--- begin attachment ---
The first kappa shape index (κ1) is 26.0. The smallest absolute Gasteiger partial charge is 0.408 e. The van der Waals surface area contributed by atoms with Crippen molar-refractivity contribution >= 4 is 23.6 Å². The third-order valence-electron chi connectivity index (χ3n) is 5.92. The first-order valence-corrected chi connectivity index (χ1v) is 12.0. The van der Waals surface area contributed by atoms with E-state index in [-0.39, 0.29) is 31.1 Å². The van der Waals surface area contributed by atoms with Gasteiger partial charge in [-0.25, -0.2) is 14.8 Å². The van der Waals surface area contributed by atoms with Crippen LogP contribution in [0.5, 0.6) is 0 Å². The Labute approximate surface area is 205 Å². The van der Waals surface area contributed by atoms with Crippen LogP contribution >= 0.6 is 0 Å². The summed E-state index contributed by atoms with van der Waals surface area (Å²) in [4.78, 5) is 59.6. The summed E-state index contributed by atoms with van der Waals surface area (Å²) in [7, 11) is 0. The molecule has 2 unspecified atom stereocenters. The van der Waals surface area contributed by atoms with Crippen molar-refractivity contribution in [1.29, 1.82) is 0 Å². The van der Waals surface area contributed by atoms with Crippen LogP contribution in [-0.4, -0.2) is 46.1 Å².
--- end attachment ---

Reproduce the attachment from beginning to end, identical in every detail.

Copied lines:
The first kappa shape index (κ1) is 26.0. The smallest absolute Gasteiger partial charge is 0.408 e. The van der Waals surface area contributed by atoms with Crippen molar-refractivity contribution >= 4 is 23.6 Å². The third-order valence-electron chi connectivity index (χ3n) is 5.92. The first-order valence-corrected chi connectivity index (χ1v) is 12.0. The van der Waals surface area contributed by atoms with E-state index in [-0.39, 0.29) is 31.1 Å². The van der Waals surface area contributed by atoms with Gasteiger partial charge in [-0.25, -0.2) is 14.8 Å². The van der Waals surface area contributed by atoms with Crippen LogP contribution in [0.5, 0.6) is 0 Å². The Labute approximate surface area is 205 Å². The van der Waals surface area contributed by atoms with Crippen LogP contribution >= 0.6 is 0 Å². The summed E-state index contributed by atoms with van der Waals surface area (Å²) in [4.78, 5) is 59.6. The summed E-state index contributed by atoms with van der Waals surface area (Å²) in [7, 11) is 0. The molecule has 2 unspecified atom stereocenters. The van der Waals surface area contributed by atoms with Crippen molar-refractivity contribution in [1.29, 1.82) is 0 Å². The van der Waals surface area contributed by atoms with Crippen LogP contribution in [-0.4, -0.2) is 46.1 Å².